Alton Brown's Cold Water Pasta Method is Borderline Genius

I'm sorry to be the one to tell you this. Everything you've ever learned about making pasta is a lie. I realized it the other day when I was at a cookout at a friend's house. I was helping him prepare a large batch of macaroni and cheese and he asked me to add the noodles to the water. After adding in two whole boxes of dry pasta, I realized that not only was the burner not on, but the pot was filled with cold water.

I panicked. My one job was to boil the noodles for the casserole and I had completely butchered it up. My boyfriend, being the optimist, waved his hand and said that they would turn out fine. And surprisingly they were the best-cooked noodles I've ever had.

Turns out my boyfriend isn't the only person who cooks his pasta with cold water. Alton Brown, chef, and host of Good Eats, lamented over the cold water pasta method all the way back in 2015 on his blog. According to Alton, he actually prefers this method of cooking pasta over the traditional method of boiling water then adding in the pasta. Not only does it reduce the cooking time (less time waiting for the large pot of bot water to boil) it also produces some of the best pasta water you can use to flavor and thin out sauces.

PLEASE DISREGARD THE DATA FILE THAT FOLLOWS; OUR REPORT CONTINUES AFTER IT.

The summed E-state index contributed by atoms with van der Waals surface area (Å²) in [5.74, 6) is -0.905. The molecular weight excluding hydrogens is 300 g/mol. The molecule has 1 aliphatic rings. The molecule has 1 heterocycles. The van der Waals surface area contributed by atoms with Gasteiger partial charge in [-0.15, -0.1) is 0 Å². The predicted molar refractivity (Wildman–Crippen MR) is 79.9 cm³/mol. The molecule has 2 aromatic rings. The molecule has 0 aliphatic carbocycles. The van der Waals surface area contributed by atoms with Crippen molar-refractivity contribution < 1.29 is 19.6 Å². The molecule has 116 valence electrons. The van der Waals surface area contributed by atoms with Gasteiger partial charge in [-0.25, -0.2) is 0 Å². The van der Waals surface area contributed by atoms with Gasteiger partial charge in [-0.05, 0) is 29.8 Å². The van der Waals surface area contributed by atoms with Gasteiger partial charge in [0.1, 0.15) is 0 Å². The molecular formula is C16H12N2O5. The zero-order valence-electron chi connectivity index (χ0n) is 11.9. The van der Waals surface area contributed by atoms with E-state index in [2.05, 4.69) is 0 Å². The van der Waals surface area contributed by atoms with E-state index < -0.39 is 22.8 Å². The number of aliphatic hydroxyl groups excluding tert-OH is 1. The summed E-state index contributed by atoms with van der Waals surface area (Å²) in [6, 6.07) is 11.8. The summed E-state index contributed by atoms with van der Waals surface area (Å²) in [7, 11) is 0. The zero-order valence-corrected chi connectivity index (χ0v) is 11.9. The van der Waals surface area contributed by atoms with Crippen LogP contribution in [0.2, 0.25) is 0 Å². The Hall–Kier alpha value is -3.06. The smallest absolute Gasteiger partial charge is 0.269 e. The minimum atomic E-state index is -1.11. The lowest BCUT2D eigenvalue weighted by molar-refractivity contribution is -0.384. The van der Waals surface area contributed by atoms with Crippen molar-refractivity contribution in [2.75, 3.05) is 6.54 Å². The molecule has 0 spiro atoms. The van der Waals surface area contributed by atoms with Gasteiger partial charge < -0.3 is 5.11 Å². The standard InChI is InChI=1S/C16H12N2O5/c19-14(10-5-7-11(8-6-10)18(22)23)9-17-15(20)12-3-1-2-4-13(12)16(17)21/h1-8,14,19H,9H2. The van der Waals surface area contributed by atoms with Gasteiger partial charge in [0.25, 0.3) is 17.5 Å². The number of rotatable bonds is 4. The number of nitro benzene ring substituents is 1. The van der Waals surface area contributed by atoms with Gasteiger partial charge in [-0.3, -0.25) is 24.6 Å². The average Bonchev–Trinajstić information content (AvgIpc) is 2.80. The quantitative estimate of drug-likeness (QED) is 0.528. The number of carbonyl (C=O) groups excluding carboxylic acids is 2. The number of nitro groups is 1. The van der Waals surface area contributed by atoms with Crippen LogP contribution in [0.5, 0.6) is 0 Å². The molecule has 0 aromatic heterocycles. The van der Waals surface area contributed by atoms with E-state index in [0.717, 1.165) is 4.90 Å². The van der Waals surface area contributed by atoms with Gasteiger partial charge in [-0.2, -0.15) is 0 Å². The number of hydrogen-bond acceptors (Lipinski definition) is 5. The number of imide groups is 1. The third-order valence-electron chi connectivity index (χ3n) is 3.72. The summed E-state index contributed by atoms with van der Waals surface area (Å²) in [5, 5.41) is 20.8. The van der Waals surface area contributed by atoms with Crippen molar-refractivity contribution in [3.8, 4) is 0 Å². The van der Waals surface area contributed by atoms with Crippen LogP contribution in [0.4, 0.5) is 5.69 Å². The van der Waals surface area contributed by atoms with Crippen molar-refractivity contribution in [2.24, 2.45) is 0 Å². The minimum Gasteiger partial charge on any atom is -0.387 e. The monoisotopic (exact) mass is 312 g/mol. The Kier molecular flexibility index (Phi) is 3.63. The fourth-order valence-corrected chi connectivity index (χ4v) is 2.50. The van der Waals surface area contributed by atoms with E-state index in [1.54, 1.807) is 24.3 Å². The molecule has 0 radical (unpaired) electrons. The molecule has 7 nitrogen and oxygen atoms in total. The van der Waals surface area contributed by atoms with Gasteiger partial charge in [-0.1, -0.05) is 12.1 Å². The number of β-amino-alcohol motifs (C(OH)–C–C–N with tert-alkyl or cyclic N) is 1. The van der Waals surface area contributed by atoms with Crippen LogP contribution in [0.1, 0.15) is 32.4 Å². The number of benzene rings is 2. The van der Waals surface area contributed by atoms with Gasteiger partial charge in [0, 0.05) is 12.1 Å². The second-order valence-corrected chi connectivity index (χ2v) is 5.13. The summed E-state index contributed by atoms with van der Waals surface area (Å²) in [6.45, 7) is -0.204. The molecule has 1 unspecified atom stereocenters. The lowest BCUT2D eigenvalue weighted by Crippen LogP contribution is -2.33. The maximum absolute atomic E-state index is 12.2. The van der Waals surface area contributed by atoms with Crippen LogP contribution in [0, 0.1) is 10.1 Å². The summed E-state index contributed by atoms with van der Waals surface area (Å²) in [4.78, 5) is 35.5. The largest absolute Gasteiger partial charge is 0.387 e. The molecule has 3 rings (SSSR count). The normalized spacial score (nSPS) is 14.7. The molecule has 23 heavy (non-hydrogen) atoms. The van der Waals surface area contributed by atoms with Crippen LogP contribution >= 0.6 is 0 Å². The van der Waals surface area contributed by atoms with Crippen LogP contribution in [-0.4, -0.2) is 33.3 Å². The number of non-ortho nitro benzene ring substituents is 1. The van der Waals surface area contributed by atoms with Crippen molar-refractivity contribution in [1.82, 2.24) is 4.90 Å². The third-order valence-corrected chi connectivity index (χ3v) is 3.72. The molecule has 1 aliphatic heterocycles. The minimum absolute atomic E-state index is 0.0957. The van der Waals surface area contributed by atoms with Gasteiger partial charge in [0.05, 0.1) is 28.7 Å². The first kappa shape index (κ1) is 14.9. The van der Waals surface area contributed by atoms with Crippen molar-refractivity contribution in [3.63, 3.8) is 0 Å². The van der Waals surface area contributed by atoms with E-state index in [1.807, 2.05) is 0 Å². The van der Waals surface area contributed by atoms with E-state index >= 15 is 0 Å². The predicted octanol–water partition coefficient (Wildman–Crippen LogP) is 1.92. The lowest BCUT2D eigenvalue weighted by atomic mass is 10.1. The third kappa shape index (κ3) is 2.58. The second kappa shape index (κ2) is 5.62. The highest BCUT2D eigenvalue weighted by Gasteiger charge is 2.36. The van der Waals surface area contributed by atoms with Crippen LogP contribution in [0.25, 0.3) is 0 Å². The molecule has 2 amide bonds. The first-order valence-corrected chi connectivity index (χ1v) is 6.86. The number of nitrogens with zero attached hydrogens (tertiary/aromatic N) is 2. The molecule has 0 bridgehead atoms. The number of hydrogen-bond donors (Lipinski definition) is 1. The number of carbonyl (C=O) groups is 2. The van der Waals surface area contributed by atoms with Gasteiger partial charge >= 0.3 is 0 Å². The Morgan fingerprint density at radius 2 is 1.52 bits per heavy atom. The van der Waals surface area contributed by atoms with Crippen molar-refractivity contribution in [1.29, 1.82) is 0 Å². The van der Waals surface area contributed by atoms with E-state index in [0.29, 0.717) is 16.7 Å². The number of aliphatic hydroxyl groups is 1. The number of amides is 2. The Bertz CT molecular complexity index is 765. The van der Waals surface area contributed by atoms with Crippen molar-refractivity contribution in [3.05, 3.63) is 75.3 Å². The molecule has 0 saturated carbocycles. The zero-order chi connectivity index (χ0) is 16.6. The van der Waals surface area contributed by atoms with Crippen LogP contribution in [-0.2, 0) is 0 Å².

How To Cook Pasta Using the Cold Water Pasta Method 

To begin, grab your dried pasta of choice, whether it be penne, rigatoni, or any other pasta shape. Alton doesn't mention using this method for long noodles like fettuccine, but other bloggers have, making it a solid option as well. Just don't use fresh pasta with this cooking method, you'll end up with a mess that'll make any Italian scream in pain.

According to Alton, 64 ounces of water (which is 8 cups of water) is plenty for a 1-pound box of dried pasta. Simply add the cold cooking water and pasta in a large pot, cover, and set over medium-high heat. Once the water boils, reduce the heat to a simmer and cook for 4 more minutes until the pasta is al-dente. Remove the pasta with a slotted spoon and relish in all that carb-y pasta water you have for the taking.

The next time you realize you haven't boiled the water for pasta, don't sweat. Simply throw it in and impress your friends with your newfound cooking hack.

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